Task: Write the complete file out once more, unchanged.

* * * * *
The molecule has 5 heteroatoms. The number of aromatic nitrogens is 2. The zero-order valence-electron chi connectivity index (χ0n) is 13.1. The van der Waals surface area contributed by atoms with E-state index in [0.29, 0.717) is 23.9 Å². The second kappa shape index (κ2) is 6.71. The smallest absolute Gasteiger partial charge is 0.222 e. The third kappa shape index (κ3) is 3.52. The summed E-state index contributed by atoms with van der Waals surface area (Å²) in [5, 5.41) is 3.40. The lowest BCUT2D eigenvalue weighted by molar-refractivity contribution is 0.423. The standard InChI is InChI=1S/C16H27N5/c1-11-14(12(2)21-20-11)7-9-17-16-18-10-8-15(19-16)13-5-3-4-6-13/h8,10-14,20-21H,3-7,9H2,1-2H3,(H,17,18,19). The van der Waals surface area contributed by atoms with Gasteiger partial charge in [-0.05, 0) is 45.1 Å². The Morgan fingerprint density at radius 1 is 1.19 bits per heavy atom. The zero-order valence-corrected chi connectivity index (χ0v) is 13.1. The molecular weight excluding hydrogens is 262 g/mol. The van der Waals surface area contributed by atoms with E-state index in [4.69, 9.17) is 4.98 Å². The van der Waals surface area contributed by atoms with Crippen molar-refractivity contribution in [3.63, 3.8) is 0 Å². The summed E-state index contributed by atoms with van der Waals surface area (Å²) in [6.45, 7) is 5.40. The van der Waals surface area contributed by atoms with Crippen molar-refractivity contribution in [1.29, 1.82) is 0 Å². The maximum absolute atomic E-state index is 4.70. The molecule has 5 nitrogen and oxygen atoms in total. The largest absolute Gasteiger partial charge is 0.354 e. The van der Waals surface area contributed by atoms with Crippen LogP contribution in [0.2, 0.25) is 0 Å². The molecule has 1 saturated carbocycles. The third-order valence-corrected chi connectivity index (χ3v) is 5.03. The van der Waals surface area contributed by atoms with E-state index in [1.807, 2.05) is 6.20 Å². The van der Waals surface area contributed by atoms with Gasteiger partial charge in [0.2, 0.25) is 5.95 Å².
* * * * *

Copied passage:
The molecule has 5 heteroatoms. The number of aromatic nitrogens is 2. The zero-order valence-electron chi connectivity index (χ0n) is 13.1. The van der Waals surface area contributed by atoms with E-state index in [0.29, 0.717) is 23.9 Å². The second kappa shape index (κ2) is 6.71. The smallest absolute Gasteiger partial charge is 0.222 e. The third kappa shape index (κ3) is 3.52. The summed E-state index contributed by atoms with van der Waals surface area (Å²) in [5, 5.41) is 3.40. The lowest BCUT2D eigenvalue weighted by molar-refractivity contribution is 0.423. The standard InChI is InChI=1S/C16H27N5/c1-11-14(12(2)21-20-11)7-9-17-16-18-10-8-15(19-16)13-5-3-4-6-13/h8,10-14,20-21H,3-7,9H2,1-2H3,(H,17,18,19). The van der Waals surface area contributed by atoms with Gasteiger partial charge in [-0.05, 0) is 45.1 Å². The Morgan fingerprint density at radius 1 is 1.19 bits per heavy atom. The zero-order valence-corrected chi connectivity index (χ0v) is 13.1. The molecular weight excluding hydrogens is 262 g/mol. The van der Waals surface area contributed by atoms with E-state index in [4.69, 9.17) is 4.98 Å². The van der Waals surface area contributed by atoms with Crippen molar-refractivity contribution in [3.63, 3.8) is 0 Å². The summed E-state index contributed by atoms with van der Waals surface area (Å²) in [6.45, 7) is 5.40. The van der Waals surface area contributed by atoms with Crippen molar-refractivity contribution in [1.29, 1.82) is 0 Å². The maximum absolute atomic E-state index is 4.70. The molecule has 5 nitrogen and oxygen atoms in total. The largest absolute Gasteiger partial charge is 0.354 e. The van der Waals surface area contributed by atoms with Crippen LogP contribution in [0.2, 0.25) is 0 Å². The molecule has 1 saturated carbocycles. The third-order valence-corrected chi connectivity index (χ3v) is 5.03. The van der Waals surface area contributed by atoms with E-state index in [1.807, 2.05) is 6.20 Å². The van der Waals surface area contributed by atoms with Gasteiger partial charge in [0.2, 0.25) is 5.95 Å².